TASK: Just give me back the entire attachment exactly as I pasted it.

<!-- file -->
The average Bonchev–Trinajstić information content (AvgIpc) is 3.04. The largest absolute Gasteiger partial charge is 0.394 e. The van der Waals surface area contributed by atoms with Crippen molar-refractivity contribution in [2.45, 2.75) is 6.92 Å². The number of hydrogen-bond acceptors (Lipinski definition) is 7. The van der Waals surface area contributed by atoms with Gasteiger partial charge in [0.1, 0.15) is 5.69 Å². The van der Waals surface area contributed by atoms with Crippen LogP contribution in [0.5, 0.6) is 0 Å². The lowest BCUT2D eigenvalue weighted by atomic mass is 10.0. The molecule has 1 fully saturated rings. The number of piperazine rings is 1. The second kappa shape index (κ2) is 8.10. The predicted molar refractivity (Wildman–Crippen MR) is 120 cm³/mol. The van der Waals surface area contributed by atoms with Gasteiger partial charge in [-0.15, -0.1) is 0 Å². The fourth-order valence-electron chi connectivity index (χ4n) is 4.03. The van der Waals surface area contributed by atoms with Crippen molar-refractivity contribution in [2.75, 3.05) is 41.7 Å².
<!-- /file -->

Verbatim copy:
The average Bonchev–Trinajstić information content (AvgIpc) is 3.04. The largest absolute Gasteiger partial charge is 0.394 e. The van der Waals surface area contributed by atoms with Crippen molar-refractivity contribution in [2.45, 2.75) is 6.92 Å². The number of hydrogen-bond acceptors (Lipinski definition) is 7. The van der Waals surface area contributed by atoms with Gasteiger partial charge in [0.1, 0.15) is 5.69 Å². The van der Waals surface area contributed by atoms with Crippen LogP contribution in [0.5, 0.6) is 0 Å². The lowest BCUT2D eigenvalue weighted by atomic mass is 10.0. The molecule has 1 fully saturated rings. The number of piperazine rings is 1. The second kappa shape index (κ2) is 8.10. The predicted molar refractivity (Wildman–Crippen MR) is 120 cm³/mol. The van der Waals surface area contributed by atoms with Gasteiger partial charge in [-0.15, -0.1) is 0 Å². The fourth-order valence-electron chi connectivity index (χ4n) is 4.03. The van der Waals surface area contributed by atoms with Crippen molar-refractivity contribution in [2.75, 3.05) is 41.7 Å².